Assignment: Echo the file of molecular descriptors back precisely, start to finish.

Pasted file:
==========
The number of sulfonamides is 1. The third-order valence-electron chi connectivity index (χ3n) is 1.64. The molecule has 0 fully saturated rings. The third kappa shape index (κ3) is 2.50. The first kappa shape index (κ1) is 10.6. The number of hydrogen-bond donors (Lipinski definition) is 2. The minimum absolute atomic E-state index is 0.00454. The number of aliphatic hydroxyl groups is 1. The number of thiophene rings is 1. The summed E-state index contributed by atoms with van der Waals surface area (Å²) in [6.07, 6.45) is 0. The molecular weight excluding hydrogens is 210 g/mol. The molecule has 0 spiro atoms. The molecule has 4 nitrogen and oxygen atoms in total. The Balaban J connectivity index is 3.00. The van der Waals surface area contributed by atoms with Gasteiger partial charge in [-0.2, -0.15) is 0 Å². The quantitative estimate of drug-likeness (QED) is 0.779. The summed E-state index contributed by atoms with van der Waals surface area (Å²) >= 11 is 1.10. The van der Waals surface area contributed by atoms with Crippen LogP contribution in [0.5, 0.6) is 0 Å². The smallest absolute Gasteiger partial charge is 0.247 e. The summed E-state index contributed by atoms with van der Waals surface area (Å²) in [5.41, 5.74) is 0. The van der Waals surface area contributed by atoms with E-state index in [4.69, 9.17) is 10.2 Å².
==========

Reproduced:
The number of sulfonamides is 1. The third-order valence-electron chi connectivity index (χ3n) is 1.64. The molecule has 0 fully saturated rings. The third kappa shape index (κ3) is 2.50. The first kappa shape index (κ1) is 10.6. The number of hydrogen-bond donors (Lipinski definition) is 2. The minimum absolute atomic E-state index is 0.00454. The number of aliphatic hydroxyl groups is 1. The number of thiophene rings is 1. The summed E-state index contributed by atoms with van der Waals surface area (Å²) in [6.07, 6.45) is 0. The molecular weight excluding hydrogens is 210 g/mol. The molecule has 0 spiro atoms. The molecule has 4 nitrogen and oxygen atoms in total. The Balaban J connectivity index is 3.00. The van der Waals surface area contributed by atoms with Gasteiger partial charge in [-0.2, -0.15) is 0 Å². The quantitative estimate of drug-likeness (QED) is 0.779. The summed E-state index contributed by atoms with van der Waals surface area (Å²) >= 11 is 1.10. The van der Waals surface area contributed by atoms with Crippen LogP contribution in [0.5, 0.6) is 0 Å². The smallest absolute Gasteiger partial charge is 0.247 e. The summed E-state index contributed by atoms with van der Waals surface area (Å²) in [5.41, 5.74) is 0. The van der Waals surface area contributed by atoms with E-state index in [4.69, 9.17) is 10.2 Å².